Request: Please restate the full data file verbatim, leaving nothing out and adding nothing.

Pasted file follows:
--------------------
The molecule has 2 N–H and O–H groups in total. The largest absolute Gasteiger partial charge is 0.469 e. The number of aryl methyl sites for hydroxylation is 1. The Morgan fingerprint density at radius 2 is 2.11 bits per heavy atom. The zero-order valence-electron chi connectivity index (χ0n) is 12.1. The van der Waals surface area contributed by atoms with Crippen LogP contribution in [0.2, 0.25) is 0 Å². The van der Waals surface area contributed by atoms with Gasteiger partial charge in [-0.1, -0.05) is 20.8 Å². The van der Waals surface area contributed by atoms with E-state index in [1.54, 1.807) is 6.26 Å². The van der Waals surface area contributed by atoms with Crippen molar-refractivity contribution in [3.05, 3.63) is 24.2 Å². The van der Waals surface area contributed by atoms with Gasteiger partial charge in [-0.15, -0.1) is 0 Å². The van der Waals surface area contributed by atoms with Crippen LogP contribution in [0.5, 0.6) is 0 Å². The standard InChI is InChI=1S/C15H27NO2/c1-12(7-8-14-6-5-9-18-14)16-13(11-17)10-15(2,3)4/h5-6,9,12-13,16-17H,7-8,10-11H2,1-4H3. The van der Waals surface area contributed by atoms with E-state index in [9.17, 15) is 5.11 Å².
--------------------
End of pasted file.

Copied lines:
The molecule has 2 N–H and O–H groups in total. The largest absolute Gasteiger partial charge is 0.469 e. The number of aryl methyl sites for hydroxylation is 1. The Morgan fingerprint density at radius 2 is 2.11 bits per heavy atom. The zero-order valence-electron chi connectivity index (χ0n) is 12.1. The van der Waals surface area contributed by atoms with Crippen LogP contribution in [0.2, 0.25) is 0 Å². The van der Waals surface area contributed by atoms with Gasteiger partial charge in [-0.1, -0.05) is 20.8 Å². The van der Waals surface area contributed by atoms with E-state index in [1.54, 1.807) is 6.26 Å². The van der Waals surface area contributed by atoms with Crippen molar-refractivity contribution in [3.05, 3.63) is 24.2 Å². The van der Waals surface area contributed by atoms with Gasteiger partial charge in [-0.15, -0.1) is 0 Å². The van der Waals surface area contributed by atoms with Crippen LogP contribution in [0.5, 0.6) is 0 Å². The standard InChI is InChI=1S/C15H27NO2/c1-12(7-8-14-6-5-9-18-14)16-13(11-17)10-15(2,3)4/h5-6,9,12-13,16-17H,7-8,10-11H2,1-4H3. The van der Waals surface area contributed by atoms with E-state index in [9.17, 15) is 5.11 Å².